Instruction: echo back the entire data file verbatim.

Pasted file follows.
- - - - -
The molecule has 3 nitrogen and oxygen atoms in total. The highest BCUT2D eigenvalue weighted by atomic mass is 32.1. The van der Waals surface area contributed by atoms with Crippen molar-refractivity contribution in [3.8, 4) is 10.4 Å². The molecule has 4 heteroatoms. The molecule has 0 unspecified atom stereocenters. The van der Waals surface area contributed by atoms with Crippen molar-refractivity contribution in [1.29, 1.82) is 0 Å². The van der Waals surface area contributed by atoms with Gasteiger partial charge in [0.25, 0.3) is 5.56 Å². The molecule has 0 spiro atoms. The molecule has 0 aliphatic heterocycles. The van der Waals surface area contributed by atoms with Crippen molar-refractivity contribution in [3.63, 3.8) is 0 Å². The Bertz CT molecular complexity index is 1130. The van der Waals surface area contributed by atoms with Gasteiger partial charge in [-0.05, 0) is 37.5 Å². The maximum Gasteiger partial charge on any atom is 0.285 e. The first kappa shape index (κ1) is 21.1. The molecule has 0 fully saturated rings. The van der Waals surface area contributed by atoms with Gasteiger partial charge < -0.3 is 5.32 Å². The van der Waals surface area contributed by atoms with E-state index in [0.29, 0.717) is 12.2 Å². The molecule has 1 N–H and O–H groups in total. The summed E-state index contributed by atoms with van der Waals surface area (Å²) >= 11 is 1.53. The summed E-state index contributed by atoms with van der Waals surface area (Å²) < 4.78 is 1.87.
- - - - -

The molecule has 3 nitrogen and oxygen atoms in total. The highest BCUT2D eigenvalue weighted by atomic mass is 32.1. The van der Waals surface area contributed by atoms with Crippen molar-refractivity contribution in [3.8, 4) is 10.4 Å². The molecule has 4 heteroatoms. The molecule has 0 unspecified atom stereocenters. The van der Waals surface area contributed by atoms with Crippen molar-refractivity contribution in [1.29, 1.82) is 0 Å². The van der Waals surface area contributed by atoms with Gasteiger partial charge in [0.25, 0.3) is 5.56 Å². The molecule has 0 spiro atoms. The molecule has 0 aliphatic heterocycles. The van der Waals surface area contributed by atoms with Crippen molar-refractivity contribution in [3.63, 3.8) is 0 Å². The Bertz CT molecular complexity index is 1130. The van der Waals surface area contributed by atoms with Gasteiger partial charge in [-0.05, 0) is 37.5 Å². The maximum Gasteiger partial charge on any atom is 0.285 e. The first kappa shape index (κ1) is 21.1. The molecule has 0 fully saturated rings. The van der Waals surface area contributed by atoms with Gasteiger partial charge < -0.3 is 5.32 Å². The van der Waals surface area contributed by atoms with E-state index in [0.29, 0.717) is 12.2 Å². The molecule has 1 N–H and O–H groups in total. The summed E-state index contributed by atoms with van der Waals surface area (Å²) >= 11 is 1.53. The summed E-state index contributed by atoms with van der Waals surface area (Å²) < 4.78 is 1.87.